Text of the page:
41. Quirynen M, Vogels R, Peeters W, et al. Dynamics of subgingival colonization of ‘pristine’ peri-implant pockets. Clin Oral Implants Res. 2006;17:25–37.

42. Renvert S, Roos-Jansaker AM, Lindahl C, et al. Infection at titanium implants with or without a clinical diagnosis of inflammation. Clin Oral Implants Res. 2007;18:509–516.

43. Mombelli A, Lang NP. The diagnosis and treatment of peri-implantitis. Periodontol 2000. 1998;17:63–76.

44. Ramanauskaite A. The efficacy of supportive peri-implant therapies in preventing peri-implantitis and implant loss: a systematic review of the literature. J Oral Maxillofac Res. 2016;e12.

45. Salvi GE, Ramsier CA. Efficacy of patient-administered mechanical and/or chemical plaque control protocols in the management of peri-implant mucositis. a systematic review. J Clin Periodontol. 2015;42(Suppl 16):S187-S201.

46. Souza AB, Tormena M, Matarazzo F, Araujo MG. The influence of peri-implant keratinized mucosa on brushing discomfort and peri-implant tissue health. Clin Oral Implants Res. 2016;27:650-655. 

47. Tavelli L, Barootchi S, Avila-Ortiz G, Urban IA, Giannobile WV, Wang HL. Peri-implant soft tissue phenotype modification and its impact on peri-implant health: A systematic review and network meta-analysis. J Periodontol. 2021;92(1):21-44.

48. Wennstrom JL, Derks J. Is there a need for keratinized mucosa around implants to maintain health and tissue stability? Clin Oral Implants Res. 2012;23(Suppl 6):136-146.

49. Chackartichi T, Romanos GE, Sculean A. Soft tissue-related complications and management around dental implants. Periodontol 2000. 2019;81:124-138.

50. Hammerle CH, Tarnow D. The etiology of hard- and soft-tissue deficiencies at dental implants: a narrative review. J Periodontol. 2018;89(Suppl 1):S291-S303.

51. Lang NP, Wetzel AC, Stich H, Caffesse RG. Histologic probe penetration in health and inflamed peri-implant tissues. Clin Oral Implants Res. 1994;5:191-201.

52. Gulati M, Govila V, Anand V, Anand B. Implant maintenance: A clinical update. Int Sch Res Notices. 2014:908534. doi:10.1155/2014/908534

53. Frisch E, Vach K, Ratka-Krueger P. Impact of supportive implant therapy on peri-implant diseases: A retrospective 7-year study. J Clin Periodontol. 2020;47:101-109.

54. Mitschke J, Peikert SA, Vach K, Frisch E. Supportive implant therapy: a prospective 10-year study of patient compliance rates and impacting factors. J Clin Med. 2020;9:1988. doi:10.3390/jcm9061988

55. Monje A, Wang HL, Nart J. Association of preventive maintenance therapy compliance and peri-implant disease: a cross-sectional study. J Periodontol. 2017;88:1030-1041.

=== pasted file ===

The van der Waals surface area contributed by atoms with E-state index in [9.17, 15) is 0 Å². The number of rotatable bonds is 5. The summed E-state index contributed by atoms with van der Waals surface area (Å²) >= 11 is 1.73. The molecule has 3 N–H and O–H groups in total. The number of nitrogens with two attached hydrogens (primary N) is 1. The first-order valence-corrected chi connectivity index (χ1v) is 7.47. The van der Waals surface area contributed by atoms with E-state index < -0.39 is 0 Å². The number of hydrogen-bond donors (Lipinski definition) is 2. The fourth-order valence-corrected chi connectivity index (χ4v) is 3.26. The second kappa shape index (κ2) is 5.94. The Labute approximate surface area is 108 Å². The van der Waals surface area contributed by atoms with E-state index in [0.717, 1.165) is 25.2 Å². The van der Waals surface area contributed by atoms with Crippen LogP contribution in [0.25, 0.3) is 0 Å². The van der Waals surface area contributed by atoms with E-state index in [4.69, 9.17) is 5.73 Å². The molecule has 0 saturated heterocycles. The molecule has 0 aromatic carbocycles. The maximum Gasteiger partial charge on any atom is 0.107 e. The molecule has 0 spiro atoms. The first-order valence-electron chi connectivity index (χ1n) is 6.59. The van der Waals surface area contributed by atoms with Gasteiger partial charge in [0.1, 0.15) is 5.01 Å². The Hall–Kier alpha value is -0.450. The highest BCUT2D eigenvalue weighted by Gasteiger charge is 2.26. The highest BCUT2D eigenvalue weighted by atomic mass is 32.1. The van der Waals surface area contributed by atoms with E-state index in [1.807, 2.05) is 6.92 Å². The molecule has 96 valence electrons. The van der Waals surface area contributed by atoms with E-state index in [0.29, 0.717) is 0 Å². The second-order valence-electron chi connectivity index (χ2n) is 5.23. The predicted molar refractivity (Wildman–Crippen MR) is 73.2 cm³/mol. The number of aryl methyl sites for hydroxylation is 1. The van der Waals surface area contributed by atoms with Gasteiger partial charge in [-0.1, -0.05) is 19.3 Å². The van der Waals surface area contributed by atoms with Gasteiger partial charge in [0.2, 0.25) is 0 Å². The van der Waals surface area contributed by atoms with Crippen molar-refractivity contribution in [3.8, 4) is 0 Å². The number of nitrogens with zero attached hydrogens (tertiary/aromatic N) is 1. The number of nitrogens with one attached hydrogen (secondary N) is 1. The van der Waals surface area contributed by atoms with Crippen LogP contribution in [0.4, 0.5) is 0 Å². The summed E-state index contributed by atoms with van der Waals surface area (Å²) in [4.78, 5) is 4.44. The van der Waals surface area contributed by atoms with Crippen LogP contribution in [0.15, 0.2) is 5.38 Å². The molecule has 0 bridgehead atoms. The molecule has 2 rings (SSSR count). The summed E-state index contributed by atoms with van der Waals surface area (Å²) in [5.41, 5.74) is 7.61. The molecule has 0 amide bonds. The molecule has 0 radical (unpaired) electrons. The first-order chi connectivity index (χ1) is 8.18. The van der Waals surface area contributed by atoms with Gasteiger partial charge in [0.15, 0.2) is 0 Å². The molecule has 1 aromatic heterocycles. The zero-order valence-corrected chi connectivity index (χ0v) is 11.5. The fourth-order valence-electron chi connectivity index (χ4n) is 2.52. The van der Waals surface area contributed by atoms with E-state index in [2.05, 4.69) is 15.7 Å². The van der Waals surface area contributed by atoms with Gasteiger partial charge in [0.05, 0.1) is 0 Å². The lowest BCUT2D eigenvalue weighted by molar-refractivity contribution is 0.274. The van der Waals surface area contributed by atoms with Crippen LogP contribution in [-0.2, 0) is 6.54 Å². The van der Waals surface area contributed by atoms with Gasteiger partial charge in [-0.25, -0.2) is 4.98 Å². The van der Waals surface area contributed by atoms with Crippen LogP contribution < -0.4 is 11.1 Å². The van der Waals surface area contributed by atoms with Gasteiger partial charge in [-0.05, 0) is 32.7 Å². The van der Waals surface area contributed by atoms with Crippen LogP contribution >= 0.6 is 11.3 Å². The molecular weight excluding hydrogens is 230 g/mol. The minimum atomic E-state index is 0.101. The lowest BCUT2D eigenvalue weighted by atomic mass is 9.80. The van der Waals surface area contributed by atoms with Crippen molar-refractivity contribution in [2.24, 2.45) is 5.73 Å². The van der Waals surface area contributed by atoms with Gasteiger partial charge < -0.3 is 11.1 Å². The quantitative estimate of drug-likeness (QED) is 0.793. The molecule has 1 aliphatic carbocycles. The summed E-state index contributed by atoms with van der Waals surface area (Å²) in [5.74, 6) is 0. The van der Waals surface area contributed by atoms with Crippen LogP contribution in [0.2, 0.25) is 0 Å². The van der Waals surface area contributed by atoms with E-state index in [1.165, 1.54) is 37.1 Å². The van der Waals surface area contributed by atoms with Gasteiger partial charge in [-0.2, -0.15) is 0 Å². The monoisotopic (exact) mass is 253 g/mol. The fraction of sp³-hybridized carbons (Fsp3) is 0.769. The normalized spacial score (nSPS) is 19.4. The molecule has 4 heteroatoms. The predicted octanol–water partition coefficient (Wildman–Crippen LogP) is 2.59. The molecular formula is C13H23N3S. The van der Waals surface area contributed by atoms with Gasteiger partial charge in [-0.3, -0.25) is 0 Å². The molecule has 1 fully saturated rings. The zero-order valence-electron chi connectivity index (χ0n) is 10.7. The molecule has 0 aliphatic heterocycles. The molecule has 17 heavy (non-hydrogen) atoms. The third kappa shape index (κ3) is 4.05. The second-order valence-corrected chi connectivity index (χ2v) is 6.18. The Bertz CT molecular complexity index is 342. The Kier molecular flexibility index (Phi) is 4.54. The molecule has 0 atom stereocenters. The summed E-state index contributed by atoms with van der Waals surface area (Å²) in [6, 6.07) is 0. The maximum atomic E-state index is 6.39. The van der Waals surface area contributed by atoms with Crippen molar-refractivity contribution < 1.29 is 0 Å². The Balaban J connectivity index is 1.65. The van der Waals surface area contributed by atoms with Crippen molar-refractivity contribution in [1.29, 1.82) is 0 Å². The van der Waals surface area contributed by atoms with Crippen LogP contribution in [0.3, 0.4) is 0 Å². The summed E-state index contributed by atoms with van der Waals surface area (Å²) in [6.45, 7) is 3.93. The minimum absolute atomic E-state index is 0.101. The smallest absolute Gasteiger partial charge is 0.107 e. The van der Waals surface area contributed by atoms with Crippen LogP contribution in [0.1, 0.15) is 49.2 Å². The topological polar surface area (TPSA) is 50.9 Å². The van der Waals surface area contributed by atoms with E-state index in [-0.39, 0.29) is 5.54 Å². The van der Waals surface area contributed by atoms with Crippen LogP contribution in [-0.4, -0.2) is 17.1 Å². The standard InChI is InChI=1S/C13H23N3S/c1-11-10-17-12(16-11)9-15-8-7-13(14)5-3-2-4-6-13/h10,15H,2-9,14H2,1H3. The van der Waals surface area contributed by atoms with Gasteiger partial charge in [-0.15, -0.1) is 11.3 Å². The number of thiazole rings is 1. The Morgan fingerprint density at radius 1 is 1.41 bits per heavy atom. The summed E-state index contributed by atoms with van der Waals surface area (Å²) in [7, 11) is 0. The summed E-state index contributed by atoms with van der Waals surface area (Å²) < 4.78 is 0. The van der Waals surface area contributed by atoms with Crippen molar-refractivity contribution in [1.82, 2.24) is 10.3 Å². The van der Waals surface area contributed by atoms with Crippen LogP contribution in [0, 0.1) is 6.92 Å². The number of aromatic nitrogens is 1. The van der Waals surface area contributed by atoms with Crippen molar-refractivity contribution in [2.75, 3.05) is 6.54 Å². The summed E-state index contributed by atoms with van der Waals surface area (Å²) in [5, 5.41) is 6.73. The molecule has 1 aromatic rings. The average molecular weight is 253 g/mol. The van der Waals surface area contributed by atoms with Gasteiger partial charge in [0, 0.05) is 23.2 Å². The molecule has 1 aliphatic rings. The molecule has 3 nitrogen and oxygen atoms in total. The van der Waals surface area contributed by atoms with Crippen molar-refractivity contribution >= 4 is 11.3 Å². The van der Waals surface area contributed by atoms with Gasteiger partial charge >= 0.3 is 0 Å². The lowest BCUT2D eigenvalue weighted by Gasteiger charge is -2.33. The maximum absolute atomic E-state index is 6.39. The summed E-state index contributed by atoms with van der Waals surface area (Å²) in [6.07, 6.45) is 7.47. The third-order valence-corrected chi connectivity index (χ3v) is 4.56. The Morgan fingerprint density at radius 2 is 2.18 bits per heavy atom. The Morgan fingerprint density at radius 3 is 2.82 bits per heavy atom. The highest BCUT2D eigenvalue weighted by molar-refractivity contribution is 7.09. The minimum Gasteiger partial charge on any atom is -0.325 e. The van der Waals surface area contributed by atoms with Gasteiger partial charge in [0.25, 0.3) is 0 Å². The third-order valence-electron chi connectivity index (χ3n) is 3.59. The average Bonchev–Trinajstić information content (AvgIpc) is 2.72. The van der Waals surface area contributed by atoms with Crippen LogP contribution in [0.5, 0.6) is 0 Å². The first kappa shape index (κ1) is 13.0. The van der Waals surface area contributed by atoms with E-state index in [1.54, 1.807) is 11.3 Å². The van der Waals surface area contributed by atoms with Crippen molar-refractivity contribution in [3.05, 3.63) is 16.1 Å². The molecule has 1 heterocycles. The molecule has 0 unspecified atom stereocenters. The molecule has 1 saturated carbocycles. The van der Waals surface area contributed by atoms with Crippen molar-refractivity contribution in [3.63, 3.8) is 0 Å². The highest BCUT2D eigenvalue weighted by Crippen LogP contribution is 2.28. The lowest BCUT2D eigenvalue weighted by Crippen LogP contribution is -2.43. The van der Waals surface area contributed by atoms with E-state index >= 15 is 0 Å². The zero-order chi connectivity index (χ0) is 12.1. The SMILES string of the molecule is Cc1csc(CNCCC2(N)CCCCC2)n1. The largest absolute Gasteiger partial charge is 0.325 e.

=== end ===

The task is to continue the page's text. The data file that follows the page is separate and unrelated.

56. Monje A, Aranda L, Diaz KT, Mlarcon MA, Ragramian RA, Wang HL, Catena A. Impact of maintenance therapy for the prevention of peri-implant diseases: a systematic review and meta-analysis. J Dent Res. 2016;95(4):372-379.

Maria L. Geisinger, DDS, MS, is a professor and director of advanced education in periodontology in the Department of Periodontology in the University of Alabama at Birmingham (UAB) School of Dentistry. Dr. Geisinger is a diplomate in the American Board of Periodontology. She currently serves as chair of the American Dental Association’s Council on Scientific Affairs and as a member of the American Academy of Periodontology’s Board of Trustees. She has authored more than 45 peer-reviewed publications, and her research interests include periodontal and systemic disease interaction, implant dentistry in the periodontally compromised dentition, and novel treatment strategies for oral soft- and hard-tissue growth

About the Author

Maria L. Geisinger, DDS, MS

Maria L. Geisinger, DDS, MS, is a professor and director of advanced education in periodontology in the Department of Periodontology in the University of Alabama at Birmingham (UAB) School of Dentistry. Dr. Geisinger is a diplomate in the American Board of Periodontology. She currently serves as chair of the American Dental Association’s Council on Scientific Affairs and as a member of the American Academy of Periodontology’s Board of Trustees. She has authored more than 45 peer-reviewed publications, and her research interests include periodontal and systemic disease interaction, implant dentistry in the periodontally compromised dentition, and novel treatment strategies for oral soft- and hard-tissue growth. 

Sponsored Recommendations

Clinical Study: OraCare Reduced Probing Depths 4450% Better than Brushing Alone

Good oral hygiene is essential to preserving gum health. In this study the improvements seen were statistically superior at reducing pocket depth than brushing alone (control ...

Clincial Study: OraCare Proven to Improve Gingival Health by 604% in just a 6 Week Period

A new clinical study reveals how OraCare showed improvement in the whole mouth as bleeding, plaque reduction, interproximal sites, and probing depths were all evaluated. All areas...

Chlorine Dioxide Efficacy Against Pathogens and How it Compares to Chlorhexidine

Explore our library of studies to learn about the historical application of chlorine dioxide, efficacy against pathogens, how it compares to chlorhexidine and more.

Enhancing Your Practice Growth with Chairside Milling

When practice growth and predictability matter...Get more output with less input discover chairside milling.